On the weekend my parents-in-law and I went to take a look at a beautiful old house that has come up for sale in the area outside Melbourne that we are hoping to buy in. When I’d seen it on the internet it seemed to tick all the boxes; a reasonably large block of land (4000 sq metres) for a residential area, loads of character, and beautiful established trees.
On arrival it has these beautiful iron gates and an impressive view through them up to the house. Doesn’t it look beautiful? Even the weather suited the house – all dark and rainy and gloomy – my absolute favourite kind of day.
The garden was full of mature English trees, with lots of gorgeous autumnal colour – reds, oranges and yellows. Can you see the twisted brick chimneys on the house?
And lovely views of the garden through all of the windows. I didn’t take any interiors photos simply because of the number of people at the inspection. The property must be some sort of local landmark because it seemed half of country Victoria was there taking a look!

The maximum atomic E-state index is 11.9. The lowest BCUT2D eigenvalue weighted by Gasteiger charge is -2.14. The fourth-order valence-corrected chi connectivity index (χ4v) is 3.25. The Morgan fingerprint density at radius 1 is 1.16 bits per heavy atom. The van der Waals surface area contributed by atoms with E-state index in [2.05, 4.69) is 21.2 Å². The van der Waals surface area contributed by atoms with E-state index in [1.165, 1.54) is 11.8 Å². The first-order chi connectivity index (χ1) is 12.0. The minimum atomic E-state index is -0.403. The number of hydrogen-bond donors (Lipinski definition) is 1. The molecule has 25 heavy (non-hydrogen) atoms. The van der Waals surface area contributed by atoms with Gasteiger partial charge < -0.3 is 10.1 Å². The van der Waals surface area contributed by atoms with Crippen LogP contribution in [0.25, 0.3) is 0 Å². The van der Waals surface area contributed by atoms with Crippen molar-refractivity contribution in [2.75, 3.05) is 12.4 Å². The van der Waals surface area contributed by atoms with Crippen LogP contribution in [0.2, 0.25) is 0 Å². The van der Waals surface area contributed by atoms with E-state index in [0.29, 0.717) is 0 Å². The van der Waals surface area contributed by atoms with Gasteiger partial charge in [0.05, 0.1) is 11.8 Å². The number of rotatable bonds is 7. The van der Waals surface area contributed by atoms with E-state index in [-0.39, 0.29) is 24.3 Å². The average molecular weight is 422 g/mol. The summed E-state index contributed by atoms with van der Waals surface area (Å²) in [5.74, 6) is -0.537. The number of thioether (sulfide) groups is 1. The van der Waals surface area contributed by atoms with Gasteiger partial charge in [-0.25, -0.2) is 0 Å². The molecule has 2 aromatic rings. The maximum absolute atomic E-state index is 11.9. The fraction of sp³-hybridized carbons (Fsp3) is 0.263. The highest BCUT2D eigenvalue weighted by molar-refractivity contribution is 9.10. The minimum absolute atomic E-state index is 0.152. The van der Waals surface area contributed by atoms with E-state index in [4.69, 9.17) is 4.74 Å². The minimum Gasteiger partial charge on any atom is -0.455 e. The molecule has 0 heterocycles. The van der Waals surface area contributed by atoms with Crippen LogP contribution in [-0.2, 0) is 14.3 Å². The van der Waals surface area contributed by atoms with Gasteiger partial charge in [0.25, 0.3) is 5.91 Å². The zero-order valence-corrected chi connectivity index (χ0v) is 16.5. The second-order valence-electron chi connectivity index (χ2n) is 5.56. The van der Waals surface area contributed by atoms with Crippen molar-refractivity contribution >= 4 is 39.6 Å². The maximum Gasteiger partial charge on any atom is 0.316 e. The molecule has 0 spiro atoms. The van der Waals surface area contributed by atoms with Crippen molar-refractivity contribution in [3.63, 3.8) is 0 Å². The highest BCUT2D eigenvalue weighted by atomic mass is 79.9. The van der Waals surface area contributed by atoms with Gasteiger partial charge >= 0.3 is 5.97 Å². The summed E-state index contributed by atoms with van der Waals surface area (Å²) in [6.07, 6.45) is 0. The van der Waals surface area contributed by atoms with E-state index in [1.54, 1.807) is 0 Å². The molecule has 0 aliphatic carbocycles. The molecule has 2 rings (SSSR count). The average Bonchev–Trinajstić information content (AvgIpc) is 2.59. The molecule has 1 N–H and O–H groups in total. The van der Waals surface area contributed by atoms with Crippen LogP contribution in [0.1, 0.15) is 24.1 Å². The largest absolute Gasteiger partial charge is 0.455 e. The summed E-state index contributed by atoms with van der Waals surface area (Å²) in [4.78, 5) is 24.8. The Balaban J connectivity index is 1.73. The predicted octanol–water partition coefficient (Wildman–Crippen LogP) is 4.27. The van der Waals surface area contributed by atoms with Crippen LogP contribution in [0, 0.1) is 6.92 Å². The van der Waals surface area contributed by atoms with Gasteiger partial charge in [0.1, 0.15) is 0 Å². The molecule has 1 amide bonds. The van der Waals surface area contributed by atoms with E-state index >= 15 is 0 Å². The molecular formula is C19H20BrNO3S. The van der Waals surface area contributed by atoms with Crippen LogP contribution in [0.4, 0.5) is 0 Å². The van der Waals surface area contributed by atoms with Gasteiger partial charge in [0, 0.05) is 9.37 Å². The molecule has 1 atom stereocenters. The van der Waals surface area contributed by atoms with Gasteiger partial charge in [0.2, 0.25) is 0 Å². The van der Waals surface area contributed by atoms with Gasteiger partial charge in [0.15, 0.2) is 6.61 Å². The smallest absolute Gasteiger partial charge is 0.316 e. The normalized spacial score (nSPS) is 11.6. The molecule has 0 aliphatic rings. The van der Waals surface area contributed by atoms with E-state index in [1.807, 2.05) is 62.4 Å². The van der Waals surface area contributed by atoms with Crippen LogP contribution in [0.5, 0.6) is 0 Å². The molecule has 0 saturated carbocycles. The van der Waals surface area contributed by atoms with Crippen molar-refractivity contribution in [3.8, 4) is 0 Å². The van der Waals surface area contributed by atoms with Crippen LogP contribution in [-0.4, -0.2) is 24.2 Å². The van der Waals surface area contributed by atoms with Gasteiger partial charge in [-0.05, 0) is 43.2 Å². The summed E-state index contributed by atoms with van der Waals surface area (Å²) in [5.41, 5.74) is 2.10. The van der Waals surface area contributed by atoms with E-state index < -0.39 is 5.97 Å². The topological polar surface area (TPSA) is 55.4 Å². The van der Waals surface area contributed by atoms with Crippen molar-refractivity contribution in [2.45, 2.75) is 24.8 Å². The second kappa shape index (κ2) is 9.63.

Unfortunately this house didn’t tick the boxes for me. Though beautiful, the property is surrounded by modern new-builds, and I dream of not having any close neighbours. It also needed more work than we would realistically be prepared to take on, including lots of rising damp. But the main problem for me was it just didn’t give me ‘that feeling’; I felt no connection with the spaces and couldn’t really imagine spending time there.
My dream country house would have one large communal living space (this house didn’t have that):
I particularly love this double-height barn-like living space filled with comfy sofas, books, paintings and antiques.
Lots of relaxed, cosy corners:
And scope to use some dark greys and blues, maybe even black for walls:
And you know I’m a sucker for that traditional, masculine, ultra-warm and cosy den-like look (here it’s Ralph Lauren’s country library):
Have a great day,